Christianity Creates Unity in the Byzantine Empire

617 words - 3 pages Church largely exists today. In the early seventh century A.D., Muhammad began to attract a group of followers in the Arabian Peninsula around Mecca. These followers believed that Muhammad was receiving revelations from God. Muhammad had established the new religion of Islam, but he had also established the foundation of a political force in close proximity to the Byzantine Empire. Even though the Arabs and Islam took over almost all ends of the world, the Byzantine Empire was a barrier between Christianity and Islam. Through their battles, the Byzantines believed their victories were granted by God.

Rome and the Roman Empire

2580 words - 10 pages Rome and the Roman Empire      As the story goes, Rome was founded by a pair of feuding brothers who were allegedly raised by wolves. Romulus and Remus. From that point on, the Roman Empire would play a pivotal role in the development of both Eastern and Western society alike. Its influence can still be noticed. The Empire bought us such inventions as aqueducts, elevators, and innovations like urban planning. This essay will discuss the

Flavius Belisarius: The Defender of the Byzantine Empire

1425 words - 6 pages Flavius Belisarius (505-565 CE), a Byzantine general under Justinian I, succeeded in winning countless victories and notably expanded and defended the Byzantine Empire. Despite the fact that he was a successful, advanced leader, Belisarius tragically ended his life shunned from the public. Flavius Belisarius was born in Germania, Illyria in 505 CE. Very little is known about his ethnic background, but some historians say he was of Slavic

Byzantine Empire Timeline with pictures. Accomplishments and how the Byzantine Empire came about. - Stafford High School 2019 - Assignment

531 words - 3 pages in 313 CE, Constantine challenged and ultimately defeated him at the Battle of Chrysopolis, thereby reuniting the empire. Constantine was unsure where to locate his new capital. He decided it was best to locate his new city at the site of old Byzantium, claiming it to be a New Rome. 2. The empire is split in half- The Roman Empire grew to be huge.  It covered most of Europe, North Africa, and parts of Asia.  Just getting messages from Rome to the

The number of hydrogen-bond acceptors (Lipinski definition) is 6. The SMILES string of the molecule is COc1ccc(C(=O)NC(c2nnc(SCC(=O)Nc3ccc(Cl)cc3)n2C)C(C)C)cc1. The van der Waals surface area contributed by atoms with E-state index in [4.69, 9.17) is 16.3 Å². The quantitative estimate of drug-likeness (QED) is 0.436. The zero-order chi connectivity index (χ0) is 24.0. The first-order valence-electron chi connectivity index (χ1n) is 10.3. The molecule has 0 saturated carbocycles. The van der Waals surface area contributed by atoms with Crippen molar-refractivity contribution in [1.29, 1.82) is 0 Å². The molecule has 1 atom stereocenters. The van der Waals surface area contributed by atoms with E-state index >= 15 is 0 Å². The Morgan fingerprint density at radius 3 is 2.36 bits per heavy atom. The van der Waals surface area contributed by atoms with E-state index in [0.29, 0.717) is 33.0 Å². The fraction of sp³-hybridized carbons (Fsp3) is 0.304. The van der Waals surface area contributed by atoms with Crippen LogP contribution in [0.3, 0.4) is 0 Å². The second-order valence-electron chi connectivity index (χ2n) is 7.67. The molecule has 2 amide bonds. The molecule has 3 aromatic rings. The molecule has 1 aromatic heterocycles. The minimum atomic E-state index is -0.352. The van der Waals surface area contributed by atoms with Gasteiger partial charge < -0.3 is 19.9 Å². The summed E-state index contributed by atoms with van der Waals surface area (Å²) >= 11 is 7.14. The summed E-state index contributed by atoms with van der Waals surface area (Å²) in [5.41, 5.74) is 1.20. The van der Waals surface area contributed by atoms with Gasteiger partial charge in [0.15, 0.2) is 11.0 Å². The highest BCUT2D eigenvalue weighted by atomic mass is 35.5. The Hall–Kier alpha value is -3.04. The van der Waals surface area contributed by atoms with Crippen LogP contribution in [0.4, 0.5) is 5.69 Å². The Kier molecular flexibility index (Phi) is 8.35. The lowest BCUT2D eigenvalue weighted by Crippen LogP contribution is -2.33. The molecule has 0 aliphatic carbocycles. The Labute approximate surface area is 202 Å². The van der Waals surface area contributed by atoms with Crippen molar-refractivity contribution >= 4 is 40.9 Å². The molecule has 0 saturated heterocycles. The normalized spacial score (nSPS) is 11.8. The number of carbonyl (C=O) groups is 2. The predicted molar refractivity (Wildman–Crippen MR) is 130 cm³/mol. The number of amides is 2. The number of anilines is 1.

The Transition between Rome the Republic and Rome the Empire

608 words - 2 pages political murder in Roman history, is important because it leads to a series of assassinations for political issues. Also, another event that leads Rome to become an Empire is the weakening of the government officials. Marius, from the Populare Movement, creates a volunteer army, and because he trains the military himself, his army is loyal to him and not the Republic. In addition, this made Marius more powerful than the Senate, taking away authority

Away From the Nest

890 words - 4 pages how would that affect my self dependence. Parents often worry about their child leaving to go away for school because of the danger that can happen, but there are many profitable experiences and opportunities that one can gain from going overseas for a university education for instance becoming independent, learning and experiencing different societies, and educational opportunities that might not be available in the Cayman Islands. Becoming

Similar Essays

Rome Vs. Byzantine Empire Compare And Contrast

1753 words - 7 pages After the collapse of the Roman Empire in 476 C.E., much of the Mediterranean basin was in disorder with no leadership. Germanic tribes from the north had conquered the last emperor and claimed the land their own. But in the east, a new empire was blooming, the Byzantine Empire. The Byzantine Empire was both similar and different from the previous Roman Empire, and its greatest ruler, Justinian, made it his main ambition to regain the lost

The Byzantine Empire Essay

1181 words - 5 pages The Byzantine EmpireThe Byzantine Empire, the survivor of the Roman empire, flourished into the oldest and longest lasting empire in our history. It began with Constantine the Great's triumph of Christianity. He then transferred his capital from Rome to the refounded Byzantium in the early 4th century, year 330 AD, and named it Constantinople after himself. This city became the surviving safe spot after the breakup of the Western Roman empire by

The Byzantine Empire Essay

1934 words - 8 pages that caused the civilization to be the intriguing society that it was. Politics were essential to the rise of the Byzantine Empire. The political structure was like that of the Romans and created much success for the Empire during its peak. Byzantium was a civilization with an economy that was successful and established around the world. The economy of the Byzantine Empire was largely assisted by trade and agriculture. Lastly, the social aspects

The Byzantine Empire Essay

6735 words - 27 pages , Henry's brother Philip of Swabia was married to Irene, the daughter of the now-deposed Isaac II, giving Henry a second claim and reason to invade. Henry's grand plan was to invade and conquer the Byzantine Empire, then use that as a launching ground for a crusade to the Holy Land. He was claiming that as the heir to the Roman Empire at Rome, his imperial title was superior to the Greek title. The kings of Cyprus and Cilicia were already recognizing